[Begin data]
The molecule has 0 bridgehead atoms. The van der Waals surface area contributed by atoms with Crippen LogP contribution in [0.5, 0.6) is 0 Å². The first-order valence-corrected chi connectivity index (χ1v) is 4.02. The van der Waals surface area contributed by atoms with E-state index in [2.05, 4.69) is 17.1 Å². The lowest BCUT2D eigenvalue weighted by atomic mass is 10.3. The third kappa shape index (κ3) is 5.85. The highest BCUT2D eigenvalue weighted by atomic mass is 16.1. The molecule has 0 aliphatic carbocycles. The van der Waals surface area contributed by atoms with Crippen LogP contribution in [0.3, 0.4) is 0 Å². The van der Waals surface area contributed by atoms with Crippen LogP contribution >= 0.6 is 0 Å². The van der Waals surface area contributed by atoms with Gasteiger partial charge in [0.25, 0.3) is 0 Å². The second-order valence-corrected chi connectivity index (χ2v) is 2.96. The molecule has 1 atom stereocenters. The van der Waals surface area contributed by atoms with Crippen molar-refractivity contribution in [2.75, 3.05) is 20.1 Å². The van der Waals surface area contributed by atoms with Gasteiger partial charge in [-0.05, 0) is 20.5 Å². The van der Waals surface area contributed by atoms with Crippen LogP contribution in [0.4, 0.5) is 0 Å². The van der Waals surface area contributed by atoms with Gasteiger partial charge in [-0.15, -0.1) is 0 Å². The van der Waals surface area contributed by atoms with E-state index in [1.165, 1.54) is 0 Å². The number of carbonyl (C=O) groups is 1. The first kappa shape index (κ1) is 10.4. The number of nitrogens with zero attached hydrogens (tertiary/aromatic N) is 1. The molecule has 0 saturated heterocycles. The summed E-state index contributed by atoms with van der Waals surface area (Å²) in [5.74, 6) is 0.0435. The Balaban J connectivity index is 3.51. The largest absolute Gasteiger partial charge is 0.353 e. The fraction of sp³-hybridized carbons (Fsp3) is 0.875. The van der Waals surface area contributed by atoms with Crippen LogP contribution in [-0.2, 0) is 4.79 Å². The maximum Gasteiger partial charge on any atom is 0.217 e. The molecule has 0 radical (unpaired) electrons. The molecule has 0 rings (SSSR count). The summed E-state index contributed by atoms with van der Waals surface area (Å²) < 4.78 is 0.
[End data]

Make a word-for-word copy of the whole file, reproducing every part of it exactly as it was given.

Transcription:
The molecule has 0 bridgehead atoms. The van der Waals surface area contributed by atoms with Crippen LogP contribution in [0.5, 0.6) is 0 Å². The first-order valence-corrected chi connectivity index (χ1v) is 4.02. The van der Waals surface area contributed by atoms with E-state index in [2.05, 4.69) is 17.1 Å². The lowest BCUT2D eigenvalue weighted by atomic mass is 10.3. The third kappa shape index (κ3) is 5.85. The highest BCUT2D eigenvalue weighted by atomic mass is 16.1. The molecule has 0 aliphatic carbocycles. The van der Waals surface area contributed by atoms with Crippen LogP contribution in [0.3, 0.4) is 0 Å². The van der Waals surface area contributed by atoms with Crippen LogP contribution >= 0.6 is 0 Å². The van der Waals surface area contributed by atoms with Gasteiger partial charge in [0.25, 0.3) is 0 Å². The second-order valence-corrected chi connectivity index (χ2v) is 2.96. The molecule has 1 atom stereocenters. The van der Waals surface area contributed by atoms with Crippen molar-refractivity contribution in [2.75, 3.05) is 20.1 Å². The van der Waals surface area contributed by atoms with Gasteiger partial charge in [-0.05, 0) is 20.5 Å². The van der Waals surface area contributed by atoms with Crippen LogP contribution in [0.4, 0.5) is 0 Å². The van der Waals surface area contributed by atoms with Gasteiger partial charge in [-0.15, -0.1) is 0 Å². The van der Waals surface area contributed by atoms with E-state index in [1.165, 1.54) is 0 Å². The number of carbonyl (C=O) groups is 1. The first kappa shape index (κ1) is 10.4. The number of nitrogens with zero attached hydrogens (tertiary/aromatic N) is 1. The molecule has 0 saturated heterocycles. The summed E-state index contributed by atoms with van der Waals surface area (Å²) in [5.74, 6) is 0.0435. The Balaban J connectivity index is 3.51. The largest absolute Gasteiger partial charge is 0.353 e. The fraction of sp³-hybridized carbons (Fsp3) is 0.875. The van der Waals surface area contributed by atoms with Crippen LogP contribution in [-0.2, 0) is 4.79 Å². The maximum Gasteiger partial charge on any atom is 0.217 e. The molecule has 0 radical (unpaired) electrons. The molecule has 0 rings (SSSR count). The summed E-state index contributed by atoms with van der Waals surface area (Å²) < 4.78 is 0.